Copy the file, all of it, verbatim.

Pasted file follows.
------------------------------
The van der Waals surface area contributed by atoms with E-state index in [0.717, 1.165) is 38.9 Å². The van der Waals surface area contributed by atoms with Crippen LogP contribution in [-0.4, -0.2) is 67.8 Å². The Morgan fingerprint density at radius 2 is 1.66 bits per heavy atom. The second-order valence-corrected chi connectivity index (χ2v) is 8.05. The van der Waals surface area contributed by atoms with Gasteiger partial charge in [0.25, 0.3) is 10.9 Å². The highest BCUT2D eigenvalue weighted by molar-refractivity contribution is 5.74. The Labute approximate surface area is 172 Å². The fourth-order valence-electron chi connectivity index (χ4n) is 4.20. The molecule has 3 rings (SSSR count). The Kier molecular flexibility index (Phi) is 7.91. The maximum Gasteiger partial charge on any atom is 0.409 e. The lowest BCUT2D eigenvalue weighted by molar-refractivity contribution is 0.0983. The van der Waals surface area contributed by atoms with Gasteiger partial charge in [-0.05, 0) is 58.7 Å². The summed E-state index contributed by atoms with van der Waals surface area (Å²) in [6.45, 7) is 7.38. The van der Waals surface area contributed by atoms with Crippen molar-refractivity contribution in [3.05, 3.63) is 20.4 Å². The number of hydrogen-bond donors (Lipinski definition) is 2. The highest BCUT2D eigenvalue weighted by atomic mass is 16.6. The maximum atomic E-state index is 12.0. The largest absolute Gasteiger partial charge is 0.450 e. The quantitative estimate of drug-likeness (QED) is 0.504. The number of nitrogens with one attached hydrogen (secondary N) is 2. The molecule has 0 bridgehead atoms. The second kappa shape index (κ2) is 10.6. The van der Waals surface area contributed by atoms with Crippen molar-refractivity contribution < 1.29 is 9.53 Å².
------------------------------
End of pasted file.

The van der Waals surface area contributed by atoms with E-state index in [0.717, 1.165) is 38.9 Å². The van der Waals surface area contributed by atoms with Crippen LogP contribution in [-0.4, -0.2) is 67.8 Å². The Morgan fingerprint density at radius 2 is 1.66 bits per heavy atom. The second-order valence-corrected chi connectivity index (χ2v) is 8.05. The van der Waals surface area contributed by atoms with Gasteiger partial charge in [0.25, 0.3) is 10.9 Å². The highest BCUT2D eigenvalue weighted by molar-refractivity contribution is 5.74. The Labute approximate surface area is 172 Å². The fourth-order valence-electron chi connectivity index (χ4n) is 4.20. The molecule has 3 rings (SSSR count). The Kier molecular flexibility index (Phi) is 7.91. The maximum Gasteiger partial charge on any atom is 0.409 e. The lowest BCUT2D eigenvalue weighted by molar-refractivity contribution is 0.0983. The van der Waals surface area contributed by atoms with Gasteiger partial charge in [-0.05, 0) is 58.7 Å². The summed E-state index contributed by atoms with van der Waals surface area (Å²) in [6.45, 7) is 7.38. The van der Waals surface area contributed by atoms with Crippen molar-refractivity contribution in [3.05, 3.63) is 20.4 Å². The number of hydrogen-bond donors (Lipinski definition) is 2. The highest BCUT2D eigenvalue weighted by atomic mass is 16.6. The maximum atomic E-state index is 12.0. The largest absolute Gasteiger partial charge is 0.450 e. The quantitative estimate of drug-likeness (QED) is 0.504. The number of nitrogens with one attached hydrogen (secondary N) is 2. The molecule has 0 bridgehead atoms. The second kappa shape index (κ2) is 10.6. The van der Waals surface area contributed by atoms with Crippen molar-refractivity contribution < 1.29 is 9.53 Å².